I made it to Santiago de Compostela!

by Kim on October 21, 2013 · 151 comments

I woke up to rain. I’d planned to get an early start this morning in order to reach Santiago and attend the pilgrim’s mass at noon. But the rain beating against the window made me dawdle.

I finally left my pension at 8 a.m. I had just 20 kilometers (12 miles) to walk and I hoped that if I rushed I could make it to mass in time.

It was a truly miserable day for walking. The rain poured and the wind gusted. The first 10 kilometers of the walk were mostly uphill (why didn’t anyone warn me?). I kept stopping to take my raincoat off because I was sweating and then stopping again to put it back on because it was pouring. I couldn’t get comfortable. And my feet have been in a constant state of pain the past few days. Every step hurt.

Around 11 a.m. I resigned to the fact that I wouldn’t make the pilgrim’s mass in time. I stopped for coffee and a Kit-Kat bar in a tiny café. There were three other women in the bar, an Australian mother and daughter duo and the woman I’d met on day 24 who asked me if I was losing weight.

“I’m over it!” said the Australian daughter. “I don’t want to walk another step.”

“I’m excited to reach Santiago,” said the weight-loss lady. “Only a few more kilometers to go.”

I was emotionally situated somewhere in the middle, both excited to reach Santiago but so over walking that I wanted to lay down on the floor and pound my hands and feet against the ground toddler-style.

The terrain slowly turned from rural to urban. I followed the yellow arrows through roundabouts and along sidewalks on the outskirts of Santiago. As I drew closer other pilgrims, dressed in their non-walking outfits, smiled at me and said, “You’re so close” and “Congratulations.” I passed an older couple that said from beneath their umbrella, “Just turn left and walk up the street and you’re there!”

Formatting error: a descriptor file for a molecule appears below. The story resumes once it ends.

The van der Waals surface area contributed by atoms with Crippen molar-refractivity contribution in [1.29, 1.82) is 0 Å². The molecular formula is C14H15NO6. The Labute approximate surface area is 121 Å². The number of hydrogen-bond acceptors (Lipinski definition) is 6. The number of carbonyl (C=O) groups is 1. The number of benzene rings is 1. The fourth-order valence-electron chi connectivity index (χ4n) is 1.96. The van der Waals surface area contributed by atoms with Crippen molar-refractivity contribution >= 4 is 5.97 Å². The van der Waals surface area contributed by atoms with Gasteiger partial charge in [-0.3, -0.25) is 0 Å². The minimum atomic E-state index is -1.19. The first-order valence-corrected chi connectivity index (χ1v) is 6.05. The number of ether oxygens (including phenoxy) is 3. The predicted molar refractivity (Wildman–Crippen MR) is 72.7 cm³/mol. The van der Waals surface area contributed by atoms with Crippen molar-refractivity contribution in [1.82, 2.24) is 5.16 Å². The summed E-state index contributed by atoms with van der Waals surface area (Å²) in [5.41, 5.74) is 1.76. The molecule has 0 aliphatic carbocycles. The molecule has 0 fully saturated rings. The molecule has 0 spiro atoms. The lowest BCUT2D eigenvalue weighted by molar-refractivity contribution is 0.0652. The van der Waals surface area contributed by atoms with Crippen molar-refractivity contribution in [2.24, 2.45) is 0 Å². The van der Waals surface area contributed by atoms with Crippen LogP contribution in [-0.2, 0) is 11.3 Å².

My heart rate picked up. I was so close! 500 miles of walking and only five minutes remained. The rain was coming down in sheets and drops dripped from my eyelashes and nose. My legs and feet were soaked. I wound my way through cobbled streets and up a small hill. The granite spires of the Cathedral came into view. I gasped. “There it is!”

The street dipped and I lost sight of the Cathedral. But in the distance I could hear the haunting notes of a bagpipe. I followed the sound as it wailed against the old stone streets and buildings. My eyes filled with tears. I walked through an arched tunnel and into the Praza de Obradoiro plaza that faced the west side of the Cathedral. I’d arrived.

I cried silently, my tears mixing with the rain. I cried not because of the pain and the effort or even from the relief that the pain and the effort were over. I cried with the pride of having done it and, in doing it, claiming it as mine forever.

I walked 500 miles across Spain on an ancient pilgrimage route traveled by those suffering and seeking for a thousand years. I walked through the heat of the meseta and the chill of the rain in Galicia. I walked over the Pyrenees Mountains. I walked with blisters and strained tendons. I walked while barfing and crying and laughing and talking and listening and thinking. I walked in the pitch-black of morning and the soft glow of evening. I walked. And because I walked I am changed somehow.